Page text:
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SAMPLING AND CHEMICAL CHARACTERIZATION TABLE 4-1 Summary of Sampling Designs and When They Are Most Useful 69 Sampling Design Haphazard sampling Most Useful When Population homogeneous over time and space essential; method not recommended, because of difficulty in verifying assumption of homogeneity Target population well defined and homogeneous, so sample-selection bias is not a problem; or specific environmental samples selected for unique value and interest, rather than for making inferences to wider population Judgment sampling Probability sampling Simple random sampling Stratified random sampling Systematic sampling Multistage sampling Cluster sampling Double sampling Homogeneous, i.e., no dominant trends or patterns Homogeneous within strata (subregions); might want to consider strata as domains of study Trends over time or space must be quantified or strictly random methods are impractical Target population large and homogeneous; simple random sampling used to select contiguous groups of population units Population units cluster (schools of fish, clumps of plants, etc.); ideally, cluster means are similar in value, but concentrations within clusters should vary widely Must be strong linear relation between variable of interest and less expensive or more easily measured variable dumps). In addition, practical considerations in the collection of field samples can limit the use of simple random samples. Another type of random sampling is stratified sampling. This assumes a number of nonoverlapping populations that differ from each other, but are internally homogeneous. The population or study site is divided into as many strata as appropriate, and simple random sampling is applied to each stratum. Another technique is multistage subsampling, which involves division of the site or population into primary units (Cochran, 19771. A set of primary units is chosen by simple random sampling, and samples are collected within each of these, under the direction of simple random sampling. This type of design is particularly applicable to geographic areas with variations in terrain, habitat, or other factors that require comparison. It is also useful for a relatively homo- geneous, but large, study site, if the number of samples that can be collected is limited. In cluster sampling, which is related, population units are grouped into clusters, a number of clusters are randomly selected, and all units within the selected clusters are sampled. Distinct from the random designs are the methods of systematic sampling. Gilbert (1984) indicated that these methods often find use in environmental monitoring, because they are generally easier to implement under field condi- tions. In addition, data from statistical investigations have indicated that sys-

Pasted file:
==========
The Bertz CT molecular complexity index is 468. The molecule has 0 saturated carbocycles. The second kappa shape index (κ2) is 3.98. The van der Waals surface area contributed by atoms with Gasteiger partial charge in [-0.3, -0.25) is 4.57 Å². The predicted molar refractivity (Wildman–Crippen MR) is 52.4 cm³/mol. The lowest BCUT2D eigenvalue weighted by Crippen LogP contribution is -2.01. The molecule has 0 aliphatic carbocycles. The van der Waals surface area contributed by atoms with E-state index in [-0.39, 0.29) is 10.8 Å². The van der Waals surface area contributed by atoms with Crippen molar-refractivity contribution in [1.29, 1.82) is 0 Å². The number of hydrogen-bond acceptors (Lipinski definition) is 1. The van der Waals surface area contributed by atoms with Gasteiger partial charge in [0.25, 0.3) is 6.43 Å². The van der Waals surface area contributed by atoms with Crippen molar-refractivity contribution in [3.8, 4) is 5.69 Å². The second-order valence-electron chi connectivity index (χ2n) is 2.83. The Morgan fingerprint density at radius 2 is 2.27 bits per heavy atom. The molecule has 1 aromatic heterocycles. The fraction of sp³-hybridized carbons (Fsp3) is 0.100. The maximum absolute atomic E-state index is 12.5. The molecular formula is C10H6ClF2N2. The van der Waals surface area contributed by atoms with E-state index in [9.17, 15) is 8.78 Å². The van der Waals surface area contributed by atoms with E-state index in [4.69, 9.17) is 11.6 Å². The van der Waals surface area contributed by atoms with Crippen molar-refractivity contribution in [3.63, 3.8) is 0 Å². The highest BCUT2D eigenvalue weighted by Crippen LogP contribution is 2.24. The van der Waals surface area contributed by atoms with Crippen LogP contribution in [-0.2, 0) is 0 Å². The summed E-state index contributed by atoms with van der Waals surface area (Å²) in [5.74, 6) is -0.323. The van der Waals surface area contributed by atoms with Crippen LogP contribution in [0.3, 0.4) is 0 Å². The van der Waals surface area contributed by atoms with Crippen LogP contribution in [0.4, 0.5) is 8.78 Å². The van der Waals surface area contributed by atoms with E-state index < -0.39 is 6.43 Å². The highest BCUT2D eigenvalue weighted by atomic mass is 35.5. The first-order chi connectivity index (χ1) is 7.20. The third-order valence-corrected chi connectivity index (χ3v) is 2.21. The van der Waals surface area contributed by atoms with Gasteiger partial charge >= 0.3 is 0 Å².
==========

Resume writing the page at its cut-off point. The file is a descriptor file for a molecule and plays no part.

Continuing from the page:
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70 SIMPLE RANDOM (a) (c) (e) (g) COMPLEX MIXTURES STRATIFIED RANDOM ~ - (b) · · ~ - · /- ~ TWO-STAGE SAMPLING I A. I . I . | . . PRIMARY UNITS — (d) · | · | · | \m -- 1 1 _ . . _ SYSTEMATIC GRID RANDOM WITHIN BLOCKS .. 1 . .. ... . I 1. 1- (flu .~.~.~-e 1. 1.1- .-- ·. A. SYSTEMATIC UNALIGNED _ AI B I C I D ·E I F |.G |.H _~1 J it ; (h) SYSTEMATIC RADII CLUSTER SAMPLING 6~9 CLUSTERS FIGURE 4-1 Some probability field sampling designs. Reprinted with permission from Gilbert (1983). tematic sampling can be superior to simple or stratified random sampling for some types of environmental variables. In general, systematic sampling begins with random selection of one unit of the study population. This serves as the starting point of a sampling pattern according to some established spatial or temporal frequency. A problem common to systematic designs is that, if the variable being measured is subject to periodicity or cycles, misleading results
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SAMPLING AND CHEMICAL CHARACTERIZATION 71 will be obtained. Gilbert cited another difficulty: the accuracy of estimates of sampling errors and other statistics depends on the study population's being random. In the aligned-square grid design, a location (or other unit) is chosen at random. The location of each sample is then chosen by applying a grid of fixed dimensions over the chosen area, and two random coordinate numbers are drawn to fix the location of the original point. Each sample site is then fixed in relation to this original point. Variations include the use of a triangular grid and the unaligned-grid-pattern design. In the latter (Figure 4-2), a point A is chosen randomly, and X and Y coordinates are established. To set points B. C, and D, one uses the X coordinate of A and three new randomly chosen Y coordinates. To set points E through I, the point A coordinate Y and random X coordinates are used. One can also design systematic sampling methods based on lines. Figure 4-1 illustrates periodic sampling of radii from a central point, such as a known discharge source. Aligned Square Grid · I ~ I I J I -HA my- ~ -- T.-- (a) (c) Central Aligned Square Grid _ —_ - - · — 1_ - - I1 1 1 2- it- 1~- r. (b) : l 1 , 1 1 1 1 - . - 1 _ - _ _ — 1 1 t_~- _ ~ ~ ~ I , 1 1 1 Unaligned Grid ~ .BI I .D| ~—Hi— Hi'—- '—~1 ·E | I G I ·H 1 (d) ) \\ >/ \ A\ ,~ \ I ~ I ~ K .~ | ~ / \|\ / ~ / ~ / \ Triangular Grid FIGURE 4-2 Some systematic designs for sampling in space. Reprinted with permission from Gilbert (1984).